In the final section of By the Waters of Babylon Aniol turns to the issue of worship. In this section he does an admirable job of defining worship, defining the mission of the institutional church, and establishing the regulative principle of worship. Though differing with an exegetical point here or a detail there, I am in full agreement with the general thrust of the argument in this section.
One of the best parts of this section is the discussion of “authentic worship” versus worship as a shaper of behavior. Aniol notes that according to some understandings, authenticity is presented as being who you are―with no discussion of whether who you are needs to change. In contrast to this Aniol argues that worship should reshape who we are. Being authentic should not excuse being unlike Christ. Rather, worship should reshape us so that we are authentically more and more like Christ. This is profound and worthy of careful meditation.
Also helpful is Aniol’s argument that the worship heritage that western nations enjoy should be passed along to people of other cultures. This makes sense to me, given that cultures change over time as well as by place. Thus even western nations are making use of the riches from previous cultures when they draw on their own tradition. I would raise one caution here. There should be no assumption that non-western cultures are simply fallen and do not contain the resources for right worship. While on the one hand, one should argue that every culture is totally depraved (meaning that there is no area of culture untouched by the Fall), no culture is as bad as it could possibly be. Thus there is the need for discerning structure and direction in every culture. Further, while Christians in new cultures do not need to re-invent the wheel, missionaries should make a careful distinction between passing on the rich heritage of Christian worship and simply imposing American ways of doing things. American ways are not necessarily biblical ways, and it may well be that in many areas the indigenous culture is less fallen than American culture.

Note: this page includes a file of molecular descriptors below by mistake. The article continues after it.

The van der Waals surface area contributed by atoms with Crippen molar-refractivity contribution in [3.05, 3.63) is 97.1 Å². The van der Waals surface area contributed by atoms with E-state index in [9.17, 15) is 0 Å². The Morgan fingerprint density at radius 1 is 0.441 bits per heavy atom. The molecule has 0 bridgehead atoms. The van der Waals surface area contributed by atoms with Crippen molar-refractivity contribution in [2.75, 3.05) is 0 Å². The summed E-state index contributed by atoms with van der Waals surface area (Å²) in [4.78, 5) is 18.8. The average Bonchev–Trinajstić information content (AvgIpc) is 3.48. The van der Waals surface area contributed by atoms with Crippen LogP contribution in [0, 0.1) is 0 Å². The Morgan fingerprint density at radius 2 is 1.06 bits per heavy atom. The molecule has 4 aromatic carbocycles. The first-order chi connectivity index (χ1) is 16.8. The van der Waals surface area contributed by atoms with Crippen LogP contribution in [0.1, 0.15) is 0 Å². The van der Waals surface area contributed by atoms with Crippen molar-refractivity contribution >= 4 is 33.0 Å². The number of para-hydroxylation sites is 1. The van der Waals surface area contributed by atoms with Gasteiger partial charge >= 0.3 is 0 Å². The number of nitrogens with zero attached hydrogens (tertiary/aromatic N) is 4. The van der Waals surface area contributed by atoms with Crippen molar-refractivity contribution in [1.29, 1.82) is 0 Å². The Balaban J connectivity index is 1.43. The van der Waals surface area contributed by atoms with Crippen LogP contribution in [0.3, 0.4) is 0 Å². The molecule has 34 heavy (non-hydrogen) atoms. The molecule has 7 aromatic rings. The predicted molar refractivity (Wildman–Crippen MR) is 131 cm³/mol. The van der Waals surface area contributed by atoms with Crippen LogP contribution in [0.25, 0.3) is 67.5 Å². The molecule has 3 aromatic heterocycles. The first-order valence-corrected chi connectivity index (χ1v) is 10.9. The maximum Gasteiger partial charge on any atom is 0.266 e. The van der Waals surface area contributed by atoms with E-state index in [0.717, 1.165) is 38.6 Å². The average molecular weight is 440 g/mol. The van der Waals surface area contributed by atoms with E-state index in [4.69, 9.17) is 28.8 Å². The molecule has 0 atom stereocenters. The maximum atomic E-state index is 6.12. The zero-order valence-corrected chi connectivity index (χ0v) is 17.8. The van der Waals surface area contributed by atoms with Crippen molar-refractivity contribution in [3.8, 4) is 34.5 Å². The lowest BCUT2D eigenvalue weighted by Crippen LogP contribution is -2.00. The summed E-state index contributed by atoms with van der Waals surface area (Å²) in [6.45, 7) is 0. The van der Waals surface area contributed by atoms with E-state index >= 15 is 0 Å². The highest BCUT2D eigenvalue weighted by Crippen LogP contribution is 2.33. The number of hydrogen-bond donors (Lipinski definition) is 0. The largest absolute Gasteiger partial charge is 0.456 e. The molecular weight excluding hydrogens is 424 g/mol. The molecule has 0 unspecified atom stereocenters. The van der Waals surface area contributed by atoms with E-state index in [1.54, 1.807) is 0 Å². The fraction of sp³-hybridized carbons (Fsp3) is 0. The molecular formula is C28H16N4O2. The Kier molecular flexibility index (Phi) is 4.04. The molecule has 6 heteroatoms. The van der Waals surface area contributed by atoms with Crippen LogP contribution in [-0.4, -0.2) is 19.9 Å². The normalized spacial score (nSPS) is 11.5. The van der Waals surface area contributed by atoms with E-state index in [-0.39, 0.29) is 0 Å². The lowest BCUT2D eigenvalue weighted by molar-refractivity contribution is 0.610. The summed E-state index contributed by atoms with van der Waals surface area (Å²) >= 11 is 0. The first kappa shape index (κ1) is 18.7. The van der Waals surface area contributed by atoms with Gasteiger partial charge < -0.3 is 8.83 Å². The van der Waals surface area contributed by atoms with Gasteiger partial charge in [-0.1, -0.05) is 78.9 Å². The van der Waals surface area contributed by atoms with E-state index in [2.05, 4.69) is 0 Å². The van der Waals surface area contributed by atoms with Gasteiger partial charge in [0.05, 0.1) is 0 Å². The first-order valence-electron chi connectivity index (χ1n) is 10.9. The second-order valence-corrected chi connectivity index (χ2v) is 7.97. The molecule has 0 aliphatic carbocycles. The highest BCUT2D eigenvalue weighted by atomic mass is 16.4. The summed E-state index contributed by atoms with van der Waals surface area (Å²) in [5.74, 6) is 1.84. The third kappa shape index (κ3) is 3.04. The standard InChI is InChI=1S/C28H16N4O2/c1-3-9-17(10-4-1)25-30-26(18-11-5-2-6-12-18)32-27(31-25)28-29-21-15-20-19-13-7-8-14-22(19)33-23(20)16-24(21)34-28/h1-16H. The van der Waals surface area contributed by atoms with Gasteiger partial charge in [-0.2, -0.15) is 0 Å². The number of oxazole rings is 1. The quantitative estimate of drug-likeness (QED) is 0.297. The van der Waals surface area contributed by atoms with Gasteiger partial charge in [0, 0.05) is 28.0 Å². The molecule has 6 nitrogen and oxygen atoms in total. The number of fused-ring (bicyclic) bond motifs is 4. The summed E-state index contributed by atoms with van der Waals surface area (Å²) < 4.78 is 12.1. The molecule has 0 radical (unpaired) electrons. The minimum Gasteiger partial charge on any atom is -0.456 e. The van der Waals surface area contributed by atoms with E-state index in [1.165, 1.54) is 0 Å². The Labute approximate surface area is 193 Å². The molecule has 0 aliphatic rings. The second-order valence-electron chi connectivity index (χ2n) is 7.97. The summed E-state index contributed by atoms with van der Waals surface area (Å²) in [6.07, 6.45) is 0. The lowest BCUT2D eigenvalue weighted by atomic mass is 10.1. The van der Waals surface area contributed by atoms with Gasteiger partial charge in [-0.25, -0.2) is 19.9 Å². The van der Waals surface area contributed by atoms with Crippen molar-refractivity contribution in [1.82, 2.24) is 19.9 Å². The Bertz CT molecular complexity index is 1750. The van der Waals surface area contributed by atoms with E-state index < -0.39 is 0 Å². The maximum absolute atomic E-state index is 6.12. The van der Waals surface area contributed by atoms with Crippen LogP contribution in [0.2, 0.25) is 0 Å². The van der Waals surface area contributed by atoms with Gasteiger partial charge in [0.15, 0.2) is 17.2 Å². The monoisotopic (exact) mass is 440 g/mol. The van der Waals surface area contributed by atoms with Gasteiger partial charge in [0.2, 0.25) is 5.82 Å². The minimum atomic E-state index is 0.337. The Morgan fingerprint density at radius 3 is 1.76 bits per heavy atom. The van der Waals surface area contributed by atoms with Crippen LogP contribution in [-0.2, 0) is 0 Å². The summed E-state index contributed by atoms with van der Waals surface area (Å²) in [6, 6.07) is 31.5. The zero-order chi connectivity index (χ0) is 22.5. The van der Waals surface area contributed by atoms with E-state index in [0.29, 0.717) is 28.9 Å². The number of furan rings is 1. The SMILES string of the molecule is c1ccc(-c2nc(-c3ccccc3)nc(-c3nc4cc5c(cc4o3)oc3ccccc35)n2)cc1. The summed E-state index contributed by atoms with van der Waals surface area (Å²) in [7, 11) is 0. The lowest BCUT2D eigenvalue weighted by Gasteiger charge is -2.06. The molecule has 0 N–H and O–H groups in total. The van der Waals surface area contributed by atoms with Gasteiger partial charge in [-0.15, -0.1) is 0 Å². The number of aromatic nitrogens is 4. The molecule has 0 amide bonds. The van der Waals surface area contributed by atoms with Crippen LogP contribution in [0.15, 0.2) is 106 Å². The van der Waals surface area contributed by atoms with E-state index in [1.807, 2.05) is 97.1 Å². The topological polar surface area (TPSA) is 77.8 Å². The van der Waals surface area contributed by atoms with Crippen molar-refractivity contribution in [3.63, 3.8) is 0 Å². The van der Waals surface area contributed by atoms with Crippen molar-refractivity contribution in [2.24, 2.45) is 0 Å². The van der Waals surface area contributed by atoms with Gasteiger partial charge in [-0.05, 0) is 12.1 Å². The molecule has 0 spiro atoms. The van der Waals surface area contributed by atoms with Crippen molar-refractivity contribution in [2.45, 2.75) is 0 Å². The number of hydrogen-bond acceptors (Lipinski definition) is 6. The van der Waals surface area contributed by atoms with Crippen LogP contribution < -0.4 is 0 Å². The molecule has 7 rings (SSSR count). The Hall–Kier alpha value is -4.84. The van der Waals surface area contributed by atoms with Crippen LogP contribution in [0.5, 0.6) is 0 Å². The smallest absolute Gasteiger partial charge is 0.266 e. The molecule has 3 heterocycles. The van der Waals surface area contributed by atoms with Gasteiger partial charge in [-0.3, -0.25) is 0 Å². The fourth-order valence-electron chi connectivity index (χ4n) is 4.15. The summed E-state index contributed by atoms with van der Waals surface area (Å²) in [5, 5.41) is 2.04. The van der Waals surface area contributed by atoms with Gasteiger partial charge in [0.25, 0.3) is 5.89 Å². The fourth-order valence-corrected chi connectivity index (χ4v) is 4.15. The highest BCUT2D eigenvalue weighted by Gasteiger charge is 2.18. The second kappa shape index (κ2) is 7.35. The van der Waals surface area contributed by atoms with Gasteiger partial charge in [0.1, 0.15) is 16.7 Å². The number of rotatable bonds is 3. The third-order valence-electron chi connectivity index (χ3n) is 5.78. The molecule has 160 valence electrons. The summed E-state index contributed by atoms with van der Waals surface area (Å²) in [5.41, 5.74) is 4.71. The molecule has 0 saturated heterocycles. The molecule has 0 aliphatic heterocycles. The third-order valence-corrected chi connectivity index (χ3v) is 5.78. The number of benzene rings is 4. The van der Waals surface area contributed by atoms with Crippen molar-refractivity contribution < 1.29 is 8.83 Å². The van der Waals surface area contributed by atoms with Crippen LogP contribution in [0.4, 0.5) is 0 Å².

Finally, Aniol makes the intriguing point that Scripture comes with inspired literary forms that are authoritative for our worship. This is a significant point, but it begs for enlargement. What are these forms and what are some concrete ways that they should be regulating worship at present? I would like to see some development of this idea in Scott’s future writing.
In some ways this has been a critical review, but the criticism comes not because I oppose Scott’s project but because I support it and hope to strengthen it. My largest disagreement has to do not with the substance of Scott’s proposal or even with the viewpoints that critiques but with a tendency to favor the two-kingdoms approach and to associate the reformational viewpoint with transformationalism. I think balancing the assessment of these two groups will actually strengthen the overall thesis of the book. I commend By the Waters of Babylon to everyone interested in missions, culture, and worship.